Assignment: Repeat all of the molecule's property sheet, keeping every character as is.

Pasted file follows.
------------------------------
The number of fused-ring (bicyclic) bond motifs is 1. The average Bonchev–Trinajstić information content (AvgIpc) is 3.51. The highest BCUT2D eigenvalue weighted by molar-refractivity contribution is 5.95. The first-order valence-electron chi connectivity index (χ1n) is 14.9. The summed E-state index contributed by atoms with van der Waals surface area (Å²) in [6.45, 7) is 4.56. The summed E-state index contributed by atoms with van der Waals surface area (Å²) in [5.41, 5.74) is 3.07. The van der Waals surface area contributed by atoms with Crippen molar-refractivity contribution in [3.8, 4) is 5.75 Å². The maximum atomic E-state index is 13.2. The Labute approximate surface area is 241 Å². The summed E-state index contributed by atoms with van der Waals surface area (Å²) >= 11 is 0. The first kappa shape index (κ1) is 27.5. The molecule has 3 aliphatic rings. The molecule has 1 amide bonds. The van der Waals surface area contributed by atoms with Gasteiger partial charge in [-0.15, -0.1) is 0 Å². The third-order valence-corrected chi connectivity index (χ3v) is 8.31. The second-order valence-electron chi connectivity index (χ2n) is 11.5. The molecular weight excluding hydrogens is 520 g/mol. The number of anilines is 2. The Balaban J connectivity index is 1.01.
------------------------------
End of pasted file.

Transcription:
The number of fused-ring (bicyclic) bond motifs is 1. The average Bonchev–Trinajstić information content (AvgIpc) is 3.51. The highest BCUT2D eigenvalue weighted by molar-refractivity contribution is 5.95. The first-order valence-electron chi connectivity index (χ1n) is 14.9. The summed E-state index contributed by atoms with van der Waals surface area (Å²) in [6.45, 7) is 4.56. The summed E-state index contributed by atoms with van der Waals surface area (Å²) in [5.41, 5.74) is 3.07. The van der Waals surface area contributed by atoms with Crippen molar-refractivity contribution in [3.8, 4) is 5.75 Å². The maximum atomic E-state index is 13.2. The Labute approximate surface area is 241 Å². The summed E-state index contributed by atoms with van der Waals surface area (Å²) >= 11 is 0. The first kappa shape index (κ1) is 27.5. The molecule has 3 aliphatic rings. The molecule has 1 amide bonds. The van der Waals surface area contributed by atoms with Gasteiger partial charge in [-0.15, -0.1) is 0 Å². The third-order valence-corrected chi connectivity index (χ3v) is 8.31. The second-order valence-electron chi connectivity index (χ2n) is 11.5. The molecular weight excluding hydrogens is 520 g/mol. The number of anilines is 2. The Balaban J connectivity index is 1.01.